The Jester. What is it about this hapless, bumbling, socially maladroit buffoon that inspires progsters so? And if he's supposed to be a clown, why is he always crying? I for one am sick and tired of the self-pitying affectations of this insufferable pointy-booted pansy and I intend to expose him for the cunning opportunistic bastard that he historically was.
While his friends and relations were groveling in the dirt in search of slimy invertebrates to place on their family dinner tables, this crafty clown of exploitative cunning was often eating, drinking, and dressing like noblemen, just because his physical and/or mental deformities provided them with amusement. So what if he was a hideous looking creature with spindly bow-legs, a lice-infested scalp, a rotting nose that threatened to fall into his bark maggot bouillabaisse, and a brain that was capable of forgetting that feces comes from a bowel and not a bowl? Who wouldn't suffer that kind of fate in exchange for 3 solid squares a day?
And that isn't even the worst of it. Did you know that many jesters were imposters? This is where the opportunism comes in. Many jesters were normal people who happened to be good at acting dumb. They were normal peasants who should have been eating swill and paying taxes like the rest of us, and having various insundry limbs cut off for doing otherwise. Instead they occupied the courts of kings. Many even had carte blanche to openly mock their masters since they were assumed to be too stupid to have any true intellectual significance (though they were prone to being drawn and quartered if their timing was less than pleasing).
Well I've got something for your jester's tear and it ain't no script and it ain't no tissue. It's called a fist and it's gonna stuff that tear back in his eye where it belongs! It's high time proggers concentrated on a more deserving character for their treatments, and I submit we start with the "bully". The bully is a tough guy, like Progressive Rock is tough guy music. Progressive Rock is tired of bending over and taking it up the jaxie because we're represented by this pathetic petulant pussy, so watch out: From here on in, the bully will be the new poster child for prog and he's gonna kick your jester's ass!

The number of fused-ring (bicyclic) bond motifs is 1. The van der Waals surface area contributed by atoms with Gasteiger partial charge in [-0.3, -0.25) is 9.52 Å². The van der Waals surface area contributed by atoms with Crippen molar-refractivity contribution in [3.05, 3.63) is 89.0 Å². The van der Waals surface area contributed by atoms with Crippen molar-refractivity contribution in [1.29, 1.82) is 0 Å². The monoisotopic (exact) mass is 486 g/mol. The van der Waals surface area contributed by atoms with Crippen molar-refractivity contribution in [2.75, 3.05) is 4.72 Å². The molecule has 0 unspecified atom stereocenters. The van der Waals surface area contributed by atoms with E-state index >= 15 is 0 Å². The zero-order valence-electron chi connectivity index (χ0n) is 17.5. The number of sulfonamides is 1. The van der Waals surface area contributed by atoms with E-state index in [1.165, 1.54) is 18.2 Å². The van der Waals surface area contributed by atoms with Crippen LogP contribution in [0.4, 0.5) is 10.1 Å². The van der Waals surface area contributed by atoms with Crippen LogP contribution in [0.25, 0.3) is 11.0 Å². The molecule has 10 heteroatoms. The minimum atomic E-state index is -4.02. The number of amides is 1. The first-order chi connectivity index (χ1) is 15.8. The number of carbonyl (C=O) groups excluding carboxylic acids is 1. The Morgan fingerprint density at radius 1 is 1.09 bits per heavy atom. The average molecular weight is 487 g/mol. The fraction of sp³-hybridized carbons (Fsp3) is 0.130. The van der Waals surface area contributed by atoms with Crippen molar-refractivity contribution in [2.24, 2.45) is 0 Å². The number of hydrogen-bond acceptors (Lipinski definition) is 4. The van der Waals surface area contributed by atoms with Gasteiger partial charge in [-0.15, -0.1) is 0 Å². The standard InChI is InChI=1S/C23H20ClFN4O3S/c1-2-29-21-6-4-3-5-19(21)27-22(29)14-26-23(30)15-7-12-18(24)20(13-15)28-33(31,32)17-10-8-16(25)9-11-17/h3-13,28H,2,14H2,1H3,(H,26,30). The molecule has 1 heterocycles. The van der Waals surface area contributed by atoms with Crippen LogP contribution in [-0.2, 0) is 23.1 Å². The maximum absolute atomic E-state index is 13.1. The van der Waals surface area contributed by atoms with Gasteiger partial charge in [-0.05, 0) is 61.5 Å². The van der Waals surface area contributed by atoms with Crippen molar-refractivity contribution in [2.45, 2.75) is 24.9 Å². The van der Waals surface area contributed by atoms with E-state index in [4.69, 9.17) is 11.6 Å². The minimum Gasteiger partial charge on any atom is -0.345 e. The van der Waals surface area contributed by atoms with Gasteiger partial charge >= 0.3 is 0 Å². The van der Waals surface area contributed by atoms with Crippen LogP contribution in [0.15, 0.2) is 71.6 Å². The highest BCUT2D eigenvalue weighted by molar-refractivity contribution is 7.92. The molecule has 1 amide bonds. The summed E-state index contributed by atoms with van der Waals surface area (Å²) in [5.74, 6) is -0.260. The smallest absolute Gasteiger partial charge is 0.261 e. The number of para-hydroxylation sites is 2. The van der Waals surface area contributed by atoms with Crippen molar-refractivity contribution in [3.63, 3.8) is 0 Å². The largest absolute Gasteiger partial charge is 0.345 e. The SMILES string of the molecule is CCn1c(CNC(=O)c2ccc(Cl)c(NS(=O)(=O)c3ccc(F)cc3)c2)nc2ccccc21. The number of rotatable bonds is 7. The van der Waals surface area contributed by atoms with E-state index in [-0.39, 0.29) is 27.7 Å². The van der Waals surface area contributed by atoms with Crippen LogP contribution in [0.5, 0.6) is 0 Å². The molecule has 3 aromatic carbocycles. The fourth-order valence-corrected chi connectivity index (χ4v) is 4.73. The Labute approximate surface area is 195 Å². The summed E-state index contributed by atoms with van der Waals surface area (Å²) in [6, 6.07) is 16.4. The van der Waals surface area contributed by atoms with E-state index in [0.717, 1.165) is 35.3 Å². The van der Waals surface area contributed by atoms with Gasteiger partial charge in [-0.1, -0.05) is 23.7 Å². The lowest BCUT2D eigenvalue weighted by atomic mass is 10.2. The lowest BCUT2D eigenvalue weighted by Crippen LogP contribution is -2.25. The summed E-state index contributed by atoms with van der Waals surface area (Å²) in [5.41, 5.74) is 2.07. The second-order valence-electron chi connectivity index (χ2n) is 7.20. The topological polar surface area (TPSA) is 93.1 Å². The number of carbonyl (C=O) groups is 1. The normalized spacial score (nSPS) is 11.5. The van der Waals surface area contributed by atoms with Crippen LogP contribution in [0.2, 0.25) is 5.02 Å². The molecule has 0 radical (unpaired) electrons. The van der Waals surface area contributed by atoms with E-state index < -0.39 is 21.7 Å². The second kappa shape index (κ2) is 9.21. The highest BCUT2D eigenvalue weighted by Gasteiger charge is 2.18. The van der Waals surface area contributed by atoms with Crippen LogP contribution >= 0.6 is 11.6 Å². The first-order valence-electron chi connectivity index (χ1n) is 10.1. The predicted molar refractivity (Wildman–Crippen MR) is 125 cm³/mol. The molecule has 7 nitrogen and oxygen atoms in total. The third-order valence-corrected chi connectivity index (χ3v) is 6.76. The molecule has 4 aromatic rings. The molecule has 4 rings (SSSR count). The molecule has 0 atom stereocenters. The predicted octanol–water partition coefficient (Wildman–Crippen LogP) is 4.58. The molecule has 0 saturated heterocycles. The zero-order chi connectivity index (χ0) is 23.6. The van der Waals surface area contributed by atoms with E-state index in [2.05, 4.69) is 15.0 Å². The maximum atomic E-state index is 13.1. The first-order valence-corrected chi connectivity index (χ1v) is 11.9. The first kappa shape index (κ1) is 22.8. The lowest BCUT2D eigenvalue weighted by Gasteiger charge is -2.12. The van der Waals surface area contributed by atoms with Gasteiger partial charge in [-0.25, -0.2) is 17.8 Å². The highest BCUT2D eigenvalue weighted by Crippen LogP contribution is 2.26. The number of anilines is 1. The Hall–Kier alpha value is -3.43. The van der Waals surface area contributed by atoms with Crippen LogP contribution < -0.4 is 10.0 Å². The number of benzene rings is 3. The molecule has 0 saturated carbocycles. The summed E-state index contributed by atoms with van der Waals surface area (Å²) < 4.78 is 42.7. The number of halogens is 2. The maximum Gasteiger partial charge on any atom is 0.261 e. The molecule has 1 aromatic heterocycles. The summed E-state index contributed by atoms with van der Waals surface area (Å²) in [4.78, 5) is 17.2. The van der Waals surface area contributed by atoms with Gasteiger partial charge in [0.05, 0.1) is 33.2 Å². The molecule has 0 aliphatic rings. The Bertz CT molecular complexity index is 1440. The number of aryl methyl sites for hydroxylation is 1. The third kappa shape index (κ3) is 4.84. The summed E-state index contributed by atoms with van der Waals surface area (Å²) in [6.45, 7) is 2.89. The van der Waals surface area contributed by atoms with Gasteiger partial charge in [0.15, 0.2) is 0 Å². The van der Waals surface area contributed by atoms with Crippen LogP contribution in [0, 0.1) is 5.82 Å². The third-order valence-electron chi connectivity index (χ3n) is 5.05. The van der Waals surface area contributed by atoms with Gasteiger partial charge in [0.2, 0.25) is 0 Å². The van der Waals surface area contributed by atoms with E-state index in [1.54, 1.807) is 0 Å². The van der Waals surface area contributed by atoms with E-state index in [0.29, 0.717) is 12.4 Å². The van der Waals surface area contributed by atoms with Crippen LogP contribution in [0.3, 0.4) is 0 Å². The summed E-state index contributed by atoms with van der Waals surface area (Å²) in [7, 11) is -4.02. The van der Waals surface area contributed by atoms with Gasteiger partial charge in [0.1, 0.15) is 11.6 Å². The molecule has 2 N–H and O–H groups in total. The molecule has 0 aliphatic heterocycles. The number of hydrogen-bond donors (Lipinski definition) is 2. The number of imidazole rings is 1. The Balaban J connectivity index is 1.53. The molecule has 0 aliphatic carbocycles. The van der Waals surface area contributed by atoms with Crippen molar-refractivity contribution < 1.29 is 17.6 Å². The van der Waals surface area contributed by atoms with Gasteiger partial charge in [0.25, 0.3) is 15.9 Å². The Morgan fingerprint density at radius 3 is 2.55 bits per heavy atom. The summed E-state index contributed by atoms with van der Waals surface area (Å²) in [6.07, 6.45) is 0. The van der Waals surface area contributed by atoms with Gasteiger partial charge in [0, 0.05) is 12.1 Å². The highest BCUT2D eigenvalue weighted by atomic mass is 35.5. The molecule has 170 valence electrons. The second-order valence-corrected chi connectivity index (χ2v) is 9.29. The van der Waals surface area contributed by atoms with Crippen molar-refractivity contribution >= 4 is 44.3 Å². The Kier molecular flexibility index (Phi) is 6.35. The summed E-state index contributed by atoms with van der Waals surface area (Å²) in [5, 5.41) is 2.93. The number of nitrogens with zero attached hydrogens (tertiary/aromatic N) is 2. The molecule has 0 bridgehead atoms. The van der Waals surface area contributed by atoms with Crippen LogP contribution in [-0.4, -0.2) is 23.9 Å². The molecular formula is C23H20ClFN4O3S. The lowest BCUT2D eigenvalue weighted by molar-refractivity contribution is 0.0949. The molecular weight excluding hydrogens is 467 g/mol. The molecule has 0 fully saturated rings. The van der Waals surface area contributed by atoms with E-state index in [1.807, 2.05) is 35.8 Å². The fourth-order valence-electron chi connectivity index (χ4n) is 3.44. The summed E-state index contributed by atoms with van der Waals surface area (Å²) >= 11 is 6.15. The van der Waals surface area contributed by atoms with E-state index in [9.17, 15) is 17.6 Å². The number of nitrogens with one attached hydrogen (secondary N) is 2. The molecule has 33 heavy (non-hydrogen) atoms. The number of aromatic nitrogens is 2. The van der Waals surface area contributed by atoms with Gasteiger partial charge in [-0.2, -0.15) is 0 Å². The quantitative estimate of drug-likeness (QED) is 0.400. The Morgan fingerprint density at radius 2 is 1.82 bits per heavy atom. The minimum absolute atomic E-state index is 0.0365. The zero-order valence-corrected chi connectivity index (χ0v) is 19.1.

For those who juggle with one ball.
<>Alphataurus was an Italian band named after the Alpha Taurus diamond
faceting machine, perhaps the finest faceting machine in its price range.
Its combination of ease of use, durability, and features like a precision
transfer block, a quick release mast height adjustment, and a 96 index gear
make it virtually untouchable in its class, and it will make those of you
who are familiar with the old Imperial faceting machine feel right at home.
A great inspiration for a great band! [I've actually heard some idiot
suggest that the name of the band might be a reference to Aldebaran, the
glowing eye of Taurus the bull, which is the alpha star in the taurus
constellation, and the 13th brightest star in the sky. LOL!
"Ange were undeniably a product of their culture, and were certainly influenced in many ways by the political situation in France in the late sixties. They made a distinctly French music - poignant, caustic, and often satirical - that was a huge influence to many bands including Atoll, Mona Lisa, Memoriance, Grime, Orion and others. Their poetic song style remains the forerunner for this type of music, certainly one that can seem quite alien to the mainstream influenced English-only ear. [They] released a total of six French language studio albums, two double live albums, and a compilation in the 1970s."
<>Armed only with funny French caps, runny Camembert cheese, a daily
baguette fund, and a 1965 Citroen 2CV, these French farceurs took the
country by storm (well, at least that's what the weatherman predicted. It was actually partly cloudy and fair with a northeasterly
breeze and a 50% chance of rain on the
northwestern coast). They produced "a string of essential albums, several of
them of classic status". Mike McLatchey gives les garcons de la prog
francaise a thorough once-over at:
(Originally published in Exposé #5, p. 6-9, Edited for Gnosis 2/18/01)
<>Area: International POPular Group<>
<>For those who missed this the first time around in Exposé issue 7, here it is again in its completed completeness, the completely comprehensive comprisement non compare of Italy's most celebrated graduates of L'Università d'Italia Scuola di Jesting.
1973 was a fertile time for music and musicians. There were many minds questioning the so-called conventions of music and the music industry. The time was ripe for experimentation and the combining of disparate sounds and styles. However, in the early 70's in Italy, artists did not automatically consign themselves to obscurity by doing so. Area was born of a strong political commitment, largely due to the polarized, fragmented political climate in Italy. Their political message was not hidden in comfortable and familiar pop-song structures; instead they challenged the listener with music as unsettling and difficult as their radical social ideas. Though excerpts of Area albums (and in some cases, entire albums) could be labeled as harsh and dissonant, the music was never mechanical nor was it cold. The warmth and charm that many of the Italian groups of that time period displayed was prevalent in Area's studio and live albums.